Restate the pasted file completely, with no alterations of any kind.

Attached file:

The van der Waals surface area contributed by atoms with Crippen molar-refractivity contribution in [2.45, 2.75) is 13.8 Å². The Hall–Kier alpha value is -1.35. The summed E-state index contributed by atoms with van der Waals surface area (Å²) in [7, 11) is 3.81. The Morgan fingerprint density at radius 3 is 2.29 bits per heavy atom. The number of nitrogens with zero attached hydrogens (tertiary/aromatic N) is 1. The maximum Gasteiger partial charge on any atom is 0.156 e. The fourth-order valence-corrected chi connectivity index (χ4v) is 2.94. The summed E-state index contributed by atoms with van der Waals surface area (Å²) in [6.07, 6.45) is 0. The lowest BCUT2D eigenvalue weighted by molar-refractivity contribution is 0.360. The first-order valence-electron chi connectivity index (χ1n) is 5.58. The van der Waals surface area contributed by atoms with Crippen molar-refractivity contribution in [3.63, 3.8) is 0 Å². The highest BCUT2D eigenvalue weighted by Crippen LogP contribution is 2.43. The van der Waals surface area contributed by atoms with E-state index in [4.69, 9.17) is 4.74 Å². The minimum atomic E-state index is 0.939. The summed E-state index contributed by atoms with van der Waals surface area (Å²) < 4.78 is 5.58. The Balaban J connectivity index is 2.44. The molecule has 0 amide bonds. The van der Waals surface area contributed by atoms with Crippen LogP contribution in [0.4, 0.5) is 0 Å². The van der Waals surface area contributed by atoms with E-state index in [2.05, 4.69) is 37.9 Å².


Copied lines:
The van der Waals surface area contributed by atoms with Crippen molar-refractivity contribution in [2.45, 2.75) is 13.8 Å². The Hall–Kier alpha value is -1.35. The summed E-state index contributed by atoms with van der Waals surface area (Å²) in [7, 11) is 3.81. The Morgan fingerprint density at radius 3 is 2.29 bits per heavy atom. The number of nitrogens with zero attached hydrogens (tertiary/aromatic N) is 1. The maximum Gasteiger partial charge on any atom is 0.156 e. The fourth-order valence-corrected chi connectivity index (χ4v) is 2.94. The summed E-state index contributed by atoms with van der Waals surface area (Å²) in [6.07, 6.45) is 0. The lowest BCUT2D eigenvalue weighted by molar-refractivity contribution is 0.360. The first-order valence-electron chi connectivity index (χ1n) is 5.58. The van der Waals surface area contributed by atoms with Crippen molar-refractivity contribution in [3.63, 3.8) is 0 Å². The highest BCUT2D eigenvalue weighted by Crippen LogP contribution is 2.43. The van der Waals surface area contributed by atoms with E-state index in [4.69, 9.17) is 4.74 Å². The minimum atomic E-state index is 0.939. The summed E-state index contributed by atoms with van der Waals surface area (Å²) < 4.78 is 5.58. The Balaban J connectivity index is 2.44. The molecule has 0 amide bonds. The van der Waals surface area contributed by atoms with Crippen LogP contribution in [0.4, 0.5) is 0 Å². The van der Waals surface area contributed by atoms with E-state index in [2.05, 4.69) is 37.9 Å².